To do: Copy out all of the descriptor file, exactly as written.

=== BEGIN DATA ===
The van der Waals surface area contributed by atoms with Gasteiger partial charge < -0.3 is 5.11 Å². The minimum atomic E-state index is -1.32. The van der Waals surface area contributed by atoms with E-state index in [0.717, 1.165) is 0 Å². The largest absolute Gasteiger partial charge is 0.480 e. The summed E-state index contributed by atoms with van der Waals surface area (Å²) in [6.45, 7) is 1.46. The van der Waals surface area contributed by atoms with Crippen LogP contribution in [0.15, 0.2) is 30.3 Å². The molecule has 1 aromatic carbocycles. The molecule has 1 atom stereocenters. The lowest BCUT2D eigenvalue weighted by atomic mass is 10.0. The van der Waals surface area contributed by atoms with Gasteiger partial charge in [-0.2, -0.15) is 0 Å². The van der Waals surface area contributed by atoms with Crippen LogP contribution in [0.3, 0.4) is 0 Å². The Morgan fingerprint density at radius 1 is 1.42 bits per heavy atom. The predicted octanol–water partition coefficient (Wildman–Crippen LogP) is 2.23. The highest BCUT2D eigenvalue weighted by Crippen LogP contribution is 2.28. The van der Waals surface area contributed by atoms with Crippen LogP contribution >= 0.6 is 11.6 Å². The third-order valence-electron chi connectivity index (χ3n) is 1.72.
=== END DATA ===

The van der Waals surface area contributed by atoms with Gasteiger partial charge < -0.3 is 5.11 Å². The minimum atomic E-state index is -1.32. The van der Waals surface area contributed by atoms with E-state index in [0.717, 1.165) is 0 Å². The largest absolute Gasteiger partial charge is 0.480 e. The summed E-state index contributed by atoms with van der Waals surface area (Å²) in [6.45, 7) is 1.46. The van der Waals surface area contributed by atoms with Crippen LogP contribution in [0.15, 0.2) is 30.3 Å². The molecule has 1 aromatic carbocycles. The molecule has 1 atom stereocenters. The lowest BCUT2D eigenvalue weighted by atomic mass is 10.0. The van der Waals surface area contributed by atoms with Gasteiger partial charge in [-0.2, -0.15) is 0 Å². The van der Waals surface area contributed by atoms with Crippen LogP contribution in [0.3, 0.4) is 0 Å². The Morgan fingerprint density at radius 1 is 1.42 bits per heavy atom. The predicted octanol–water partition coefficient (Wildman–Crippen LogP) is 2.23. The highest BCUT2D eigenvalue weighted by Crippen LogP contribution is 2.28. The van der Waals surface area contributed by atoms with Crippen LogP contribution >= 0.6 is 11.6 Å². The third-order valence-electron chi connectivity index (χ3n) is 1.72.